The Ombudsman found that the Trustee had a duty to ensure proper consideration was given to protecting the Fund and its members, and the fact that the Trustee and Secretary to the Investment Committee had met with the member in person was in excess of their disclosure duties under the Regulations.


Since this compliant was considered by the Ombudsman, the position has changed. Under regulations that came into force on October 1, 2019, trustees of affected schemes face tougher disclosure rules from 2020 relating to their stewardship and engagement policies. New disclosure requirements mean trustees must provide information, in their statement of investment principles (SIP), on their policies in relation to "financially material considerations" including, but not limited to, environmental, social and governance (ESG) considerations which may include climate change. Schemes will have obligations not only to consider ESG issues as a compliance exercise, but to focus on the meaningful implementation of ESG policies across their investment portfolios in a way that aims to achieve the best long-term outcome for members. Please see our July 2019 briefing “Regulator ramps up “green” investment guidance for revised SIPs” for further detail.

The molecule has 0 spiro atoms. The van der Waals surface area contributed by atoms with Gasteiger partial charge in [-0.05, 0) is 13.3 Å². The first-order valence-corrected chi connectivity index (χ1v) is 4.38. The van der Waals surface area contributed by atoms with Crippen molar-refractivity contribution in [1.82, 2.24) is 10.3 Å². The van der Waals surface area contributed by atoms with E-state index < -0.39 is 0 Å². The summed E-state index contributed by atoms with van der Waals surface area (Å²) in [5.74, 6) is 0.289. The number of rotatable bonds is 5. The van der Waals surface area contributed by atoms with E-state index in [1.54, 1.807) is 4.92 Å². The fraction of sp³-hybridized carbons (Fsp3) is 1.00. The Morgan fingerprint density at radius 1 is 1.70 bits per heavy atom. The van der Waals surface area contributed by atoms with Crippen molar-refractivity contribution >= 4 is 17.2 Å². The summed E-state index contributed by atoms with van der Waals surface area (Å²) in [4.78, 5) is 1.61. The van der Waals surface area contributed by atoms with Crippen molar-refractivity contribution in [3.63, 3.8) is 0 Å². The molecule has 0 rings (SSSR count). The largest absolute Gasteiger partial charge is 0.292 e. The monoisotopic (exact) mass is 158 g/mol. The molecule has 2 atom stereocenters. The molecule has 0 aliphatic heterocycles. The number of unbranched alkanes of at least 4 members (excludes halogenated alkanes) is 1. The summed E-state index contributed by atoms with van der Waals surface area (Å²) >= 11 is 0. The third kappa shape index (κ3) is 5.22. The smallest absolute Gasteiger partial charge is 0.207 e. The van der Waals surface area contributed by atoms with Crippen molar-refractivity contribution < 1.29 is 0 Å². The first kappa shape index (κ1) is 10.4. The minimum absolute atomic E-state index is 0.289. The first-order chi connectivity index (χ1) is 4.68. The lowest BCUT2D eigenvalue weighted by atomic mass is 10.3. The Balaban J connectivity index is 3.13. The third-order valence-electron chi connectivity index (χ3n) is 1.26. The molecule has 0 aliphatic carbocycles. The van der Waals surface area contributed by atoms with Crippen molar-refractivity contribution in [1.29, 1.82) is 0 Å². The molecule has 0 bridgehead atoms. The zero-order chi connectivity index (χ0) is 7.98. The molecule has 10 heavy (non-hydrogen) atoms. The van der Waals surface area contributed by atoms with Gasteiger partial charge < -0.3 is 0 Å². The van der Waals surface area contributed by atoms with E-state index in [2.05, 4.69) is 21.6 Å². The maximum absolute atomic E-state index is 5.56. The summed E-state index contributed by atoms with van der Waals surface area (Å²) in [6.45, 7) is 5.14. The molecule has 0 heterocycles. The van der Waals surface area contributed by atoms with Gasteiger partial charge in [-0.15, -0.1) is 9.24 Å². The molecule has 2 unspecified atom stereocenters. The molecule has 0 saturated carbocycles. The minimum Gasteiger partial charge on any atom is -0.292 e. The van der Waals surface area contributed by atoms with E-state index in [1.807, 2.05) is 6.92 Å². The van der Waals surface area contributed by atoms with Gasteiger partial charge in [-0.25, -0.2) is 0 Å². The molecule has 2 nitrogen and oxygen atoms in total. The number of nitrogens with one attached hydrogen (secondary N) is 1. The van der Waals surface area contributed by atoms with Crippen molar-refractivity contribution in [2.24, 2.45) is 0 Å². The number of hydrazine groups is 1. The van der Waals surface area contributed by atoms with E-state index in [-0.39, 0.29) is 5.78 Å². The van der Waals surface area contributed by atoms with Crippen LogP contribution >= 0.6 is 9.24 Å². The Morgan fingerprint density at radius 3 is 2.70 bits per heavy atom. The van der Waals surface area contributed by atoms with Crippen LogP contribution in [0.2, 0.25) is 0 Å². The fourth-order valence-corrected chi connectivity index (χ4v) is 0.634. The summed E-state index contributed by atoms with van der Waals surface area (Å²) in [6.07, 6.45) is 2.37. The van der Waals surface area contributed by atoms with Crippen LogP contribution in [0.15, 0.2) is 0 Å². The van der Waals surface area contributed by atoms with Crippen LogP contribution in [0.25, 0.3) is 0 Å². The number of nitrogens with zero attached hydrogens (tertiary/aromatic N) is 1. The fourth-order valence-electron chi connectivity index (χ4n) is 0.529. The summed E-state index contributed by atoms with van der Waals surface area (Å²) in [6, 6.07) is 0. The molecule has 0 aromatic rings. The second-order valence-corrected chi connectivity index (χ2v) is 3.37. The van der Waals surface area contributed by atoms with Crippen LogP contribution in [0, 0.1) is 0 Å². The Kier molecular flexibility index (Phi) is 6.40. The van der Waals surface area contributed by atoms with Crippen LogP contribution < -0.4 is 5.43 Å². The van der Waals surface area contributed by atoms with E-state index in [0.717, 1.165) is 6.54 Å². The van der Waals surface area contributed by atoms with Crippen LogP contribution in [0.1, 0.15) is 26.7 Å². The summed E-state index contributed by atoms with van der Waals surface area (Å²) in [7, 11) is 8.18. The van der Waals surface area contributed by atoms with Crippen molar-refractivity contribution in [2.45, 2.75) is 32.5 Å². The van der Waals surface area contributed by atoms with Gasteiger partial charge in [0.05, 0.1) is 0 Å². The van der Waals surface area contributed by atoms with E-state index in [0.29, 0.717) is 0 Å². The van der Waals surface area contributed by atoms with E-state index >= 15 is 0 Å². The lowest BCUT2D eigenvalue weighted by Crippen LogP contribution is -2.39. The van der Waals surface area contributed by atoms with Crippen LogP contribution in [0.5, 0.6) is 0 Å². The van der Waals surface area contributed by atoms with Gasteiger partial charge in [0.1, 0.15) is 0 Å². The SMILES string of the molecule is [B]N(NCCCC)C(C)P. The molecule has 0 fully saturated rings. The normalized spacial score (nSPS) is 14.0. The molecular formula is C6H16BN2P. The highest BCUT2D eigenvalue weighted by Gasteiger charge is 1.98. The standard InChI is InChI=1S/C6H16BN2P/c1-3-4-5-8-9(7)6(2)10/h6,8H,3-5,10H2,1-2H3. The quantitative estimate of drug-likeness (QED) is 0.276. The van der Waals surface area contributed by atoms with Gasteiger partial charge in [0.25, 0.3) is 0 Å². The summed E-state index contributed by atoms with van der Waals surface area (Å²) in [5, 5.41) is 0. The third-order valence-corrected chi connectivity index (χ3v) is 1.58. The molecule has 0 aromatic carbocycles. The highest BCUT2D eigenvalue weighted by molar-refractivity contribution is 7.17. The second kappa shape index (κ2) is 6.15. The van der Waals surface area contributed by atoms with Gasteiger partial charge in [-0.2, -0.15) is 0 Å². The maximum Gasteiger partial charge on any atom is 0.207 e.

ESG considerations are also part of the UK's wider future policy and regulatory agenda. In summer 2019, the Government announced a new taskforce as part of a Green Finance strategy to look at the most effective way of enhancing climate-related disclosures. This was followed shortly afterwards by a joint declaration on climate change from the FCA, FRC, PRA and the Pensions Regulator, recognising the financial risks posed by climate change and looking forward to collaboration to address these issues.With the return of the Conservative Government in the General Election, it is probably safe to assume this strategy be implemented.